RESIDENTS and businesses need to keep up the pressure to ensure South Holland does not end up the “poor relation” in terms of available broadband speeds.
The district council’s new portfolio holder for business development Coun Gary Taylor fears the area’s economy could suffer unless South Holland keeps up with the rest of the country in achieving fast internet access.
A Lincolnshire County Council committee will today consider a bid to Broadband Delivery UK for a slice of a £530m funding pot to improve broadband coverage. If unsuccessful a report to councillors says it is “almost 100 per cent” certain that firms such as BT will not deliver superfast broadband here by 2015 due to the rural nature of this area and costs involved.
Coun Taylor said that although some areas of Spalding do not fare too badly and can achieve reasonable speeds, other areas of the district are “not-spots” and unable to get broadband, or “poor spots”, with only very slow connections.
He said: “It affects the whole economy of the district. Businesses particularly rely on an internet connection and businesses create jobs.
“We need to create more jobs in South Holland but we risk becoming the poor relation if the rest of the country has high speed broadband.”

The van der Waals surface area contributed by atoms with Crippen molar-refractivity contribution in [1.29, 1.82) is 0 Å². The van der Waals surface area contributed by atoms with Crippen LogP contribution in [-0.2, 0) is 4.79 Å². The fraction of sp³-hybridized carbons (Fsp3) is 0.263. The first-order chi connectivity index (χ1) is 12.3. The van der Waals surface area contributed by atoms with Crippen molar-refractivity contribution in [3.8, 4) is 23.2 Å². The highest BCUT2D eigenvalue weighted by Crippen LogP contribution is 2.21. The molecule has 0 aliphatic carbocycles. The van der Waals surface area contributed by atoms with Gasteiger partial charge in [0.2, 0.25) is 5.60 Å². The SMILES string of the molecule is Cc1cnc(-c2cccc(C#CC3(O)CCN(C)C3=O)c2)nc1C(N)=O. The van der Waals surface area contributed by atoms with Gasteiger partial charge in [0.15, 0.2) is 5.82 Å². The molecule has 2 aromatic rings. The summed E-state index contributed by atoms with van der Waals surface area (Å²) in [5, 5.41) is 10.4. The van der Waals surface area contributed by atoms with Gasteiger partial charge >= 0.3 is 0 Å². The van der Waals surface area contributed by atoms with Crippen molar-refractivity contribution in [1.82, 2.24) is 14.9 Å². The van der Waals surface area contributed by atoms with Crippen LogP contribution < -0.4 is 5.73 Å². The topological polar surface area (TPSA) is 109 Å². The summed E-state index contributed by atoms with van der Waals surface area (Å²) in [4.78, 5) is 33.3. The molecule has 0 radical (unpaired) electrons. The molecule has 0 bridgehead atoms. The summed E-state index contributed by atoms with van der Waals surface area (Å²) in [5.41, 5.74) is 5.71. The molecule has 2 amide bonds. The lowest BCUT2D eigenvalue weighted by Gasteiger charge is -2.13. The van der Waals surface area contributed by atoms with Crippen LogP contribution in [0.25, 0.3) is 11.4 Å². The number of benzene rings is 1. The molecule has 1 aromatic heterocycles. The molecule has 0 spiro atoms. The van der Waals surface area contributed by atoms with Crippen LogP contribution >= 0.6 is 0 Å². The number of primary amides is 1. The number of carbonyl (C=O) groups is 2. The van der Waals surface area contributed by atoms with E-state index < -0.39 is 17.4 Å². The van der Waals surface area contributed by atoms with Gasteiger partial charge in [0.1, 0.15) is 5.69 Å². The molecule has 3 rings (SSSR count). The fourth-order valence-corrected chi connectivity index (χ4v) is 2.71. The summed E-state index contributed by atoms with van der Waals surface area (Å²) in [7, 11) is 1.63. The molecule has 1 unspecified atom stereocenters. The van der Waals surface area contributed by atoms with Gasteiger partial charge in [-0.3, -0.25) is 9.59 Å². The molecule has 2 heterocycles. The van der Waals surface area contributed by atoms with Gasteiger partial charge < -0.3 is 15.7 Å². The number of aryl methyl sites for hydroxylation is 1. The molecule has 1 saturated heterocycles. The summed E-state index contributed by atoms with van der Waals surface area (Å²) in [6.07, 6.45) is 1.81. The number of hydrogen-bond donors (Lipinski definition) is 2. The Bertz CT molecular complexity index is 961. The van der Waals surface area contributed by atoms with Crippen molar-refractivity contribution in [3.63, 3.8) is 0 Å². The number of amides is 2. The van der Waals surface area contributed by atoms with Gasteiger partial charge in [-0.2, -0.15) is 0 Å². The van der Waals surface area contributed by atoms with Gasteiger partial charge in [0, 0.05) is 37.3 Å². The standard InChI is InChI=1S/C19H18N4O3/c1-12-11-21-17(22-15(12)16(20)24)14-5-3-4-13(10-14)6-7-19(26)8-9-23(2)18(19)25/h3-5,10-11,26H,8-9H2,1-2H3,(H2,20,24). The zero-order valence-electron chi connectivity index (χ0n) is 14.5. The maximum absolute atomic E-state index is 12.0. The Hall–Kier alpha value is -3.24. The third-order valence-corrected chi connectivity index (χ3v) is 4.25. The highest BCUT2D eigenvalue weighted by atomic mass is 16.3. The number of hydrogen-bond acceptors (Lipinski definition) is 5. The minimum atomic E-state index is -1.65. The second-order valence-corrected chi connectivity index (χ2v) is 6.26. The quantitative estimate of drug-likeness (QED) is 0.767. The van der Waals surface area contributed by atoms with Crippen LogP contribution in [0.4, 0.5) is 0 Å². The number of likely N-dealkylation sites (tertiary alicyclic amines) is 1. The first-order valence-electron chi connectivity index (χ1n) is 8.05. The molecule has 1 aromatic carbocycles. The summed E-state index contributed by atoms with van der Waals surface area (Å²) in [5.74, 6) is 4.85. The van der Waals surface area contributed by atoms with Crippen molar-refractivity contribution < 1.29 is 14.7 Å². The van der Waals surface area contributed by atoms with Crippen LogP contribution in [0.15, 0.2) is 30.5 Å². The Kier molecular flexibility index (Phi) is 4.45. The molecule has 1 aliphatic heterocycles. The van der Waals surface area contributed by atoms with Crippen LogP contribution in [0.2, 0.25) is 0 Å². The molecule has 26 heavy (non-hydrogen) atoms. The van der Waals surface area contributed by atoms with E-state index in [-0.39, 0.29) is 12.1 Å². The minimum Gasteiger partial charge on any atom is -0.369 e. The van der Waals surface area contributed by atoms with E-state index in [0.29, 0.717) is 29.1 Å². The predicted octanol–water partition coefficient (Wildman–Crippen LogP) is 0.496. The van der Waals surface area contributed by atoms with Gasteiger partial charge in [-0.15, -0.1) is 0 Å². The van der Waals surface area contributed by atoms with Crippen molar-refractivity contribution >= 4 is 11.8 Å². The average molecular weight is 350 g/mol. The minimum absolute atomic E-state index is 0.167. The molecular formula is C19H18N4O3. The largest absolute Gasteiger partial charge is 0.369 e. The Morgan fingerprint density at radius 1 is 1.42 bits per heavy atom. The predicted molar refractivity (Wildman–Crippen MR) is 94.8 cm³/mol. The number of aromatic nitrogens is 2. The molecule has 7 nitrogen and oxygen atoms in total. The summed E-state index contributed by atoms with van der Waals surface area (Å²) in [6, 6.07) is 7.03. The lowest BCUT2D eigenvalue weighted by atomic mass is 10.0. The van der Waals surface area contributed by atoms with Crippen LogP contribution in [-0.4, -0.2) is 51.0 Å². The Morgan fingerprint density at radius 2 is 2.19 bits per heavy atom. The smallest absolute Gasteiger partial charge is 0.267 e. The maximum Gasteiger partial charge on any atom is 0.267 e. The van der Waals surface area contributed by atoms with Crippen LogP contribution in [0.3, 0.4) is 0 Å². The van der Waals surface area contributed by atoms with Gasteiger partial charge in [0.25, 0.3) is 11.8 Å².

He said businesses, residents, schools and colleges and other organisations need to work together to create a convincing argument to get more investment in internet infrastructure.
If the county’s overview and scrutiny management committee agrees the bid it will be considered by the council’s executive next week before being officially submitted on July 8.
The bid document, which shows that 15 per cent of all residential and business premises have connections of less than 2mbit/s, outlines how important high-speed digital connectivity is. It would:
nImprove access to services;
nOpen up access to online training and courses;
nAllow people to work from home more easily;
nReduce social isolation (eg with home shopping and banking).
Figures also suggest superfast broadband could bring an economic uplift of between £47m and £66m per year to the county.
The BDUK funding bid aims to provide everyone in Lincolnshire with direct connection to “standard” speed (2mbps) broadband and a 90 per cent mobile broadband coverage of the county by 2015, as well as superfast broadband (30mbps) by 2017.